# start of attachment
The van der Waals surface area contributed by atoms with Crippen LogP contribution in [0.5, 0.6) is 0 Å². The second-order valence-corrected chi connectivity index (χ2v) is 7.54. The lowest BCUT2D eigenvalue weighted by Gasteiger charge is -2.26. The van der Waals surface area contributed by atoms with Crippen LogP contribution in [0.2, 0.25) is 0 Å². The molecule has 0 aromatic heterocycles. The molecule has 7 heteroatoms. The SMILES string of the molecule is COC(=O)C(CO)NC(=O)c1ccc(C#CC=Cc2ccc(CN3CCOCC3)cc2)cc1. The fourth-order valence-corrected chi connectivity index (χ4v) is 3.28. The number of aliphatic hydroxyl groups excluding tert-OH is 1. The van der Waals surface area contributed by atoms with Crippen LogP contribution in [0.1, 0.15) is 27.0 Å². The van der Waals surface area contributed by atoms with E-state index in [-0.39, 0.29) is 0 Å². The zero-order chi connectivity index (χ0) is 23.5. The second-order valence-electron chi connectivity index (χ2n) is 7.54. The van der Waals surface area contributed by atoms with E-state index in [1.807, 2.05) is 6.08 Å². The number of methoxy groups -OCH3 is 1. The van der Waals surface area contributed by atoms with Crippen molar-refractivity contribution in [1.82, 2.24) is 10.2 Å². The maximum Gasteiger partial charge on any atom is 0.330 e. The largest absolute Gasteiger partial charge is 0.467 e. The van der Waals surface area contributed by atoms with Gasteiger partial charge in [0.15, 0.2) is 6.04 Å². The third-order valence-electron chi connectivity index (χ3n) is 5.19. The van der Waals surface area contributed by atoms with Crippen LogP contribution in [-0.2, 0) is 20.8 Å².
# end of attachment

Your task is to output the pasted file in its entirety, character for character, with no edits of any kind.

The van der Waals surface area contributed by atoms with Crippen LogP contribution in [0.5, 0.6) is 0 Å². The second-order valence-corrected chi connectivity index (χ2v) is 7.54. The lowest BCUT2D eigenvalue weighted by Gasteiger charge is -2.26. The van der Waals surface area contributed by atoms with Crippen LogP contribution in [0.2, 0.25) is 0 Å². The molecule has 0 aromatic heterocycles. The molecule has 7 heteroatoms. The SMILES string of the molecule is COC(=O)C(CO)NC(=O)c1ccc(C#CC=Cc2ccc(CN3CCOCC3)cc2)cc1. The fourth-order valence-corrected chi connectivity index (χ4v) is 3.28. The number of aliphatic hydroxyl groups excluding tert-OH is 1. The van der Waals surface area contributed by atoms with Crippen LogP contribution in [0.1, 0.15) is 27.0 Å². The van der Waals surface area contributed by atoms with E-state index in [-0.39, 0.29) is 0 Å². The zero-order chi connectivity index (χ0) is 23.5. The second-order valence-electron chi connectivity index (χ2n) is 7.54. The van der Waals surface area contributed by atoms with E-state index in [1.807, 2.05) is 6.08 Å². The number of methoxy groups -OCH3 is 1. The van der Waals surface area contributed by atoms with Crippen molar-refractivity contribution in [1.82, 2.24) is 10.2 Å². The maximum Gasteiger partial charge on any atom is 0.330 e. The largest absolute Gasteiger partial charge is 0.467 e. The van der Waals surface area contributed by atoms with Gasteiger partial charge in [0.15, 0.2) is 6.04 Å². The third-order valence-electron chi connectivity index (χ3n) is 5.19. The van der Waals surface area contributed by atoms with Crippen LogP contribution in [-0.2, 0) is 20.8 Å².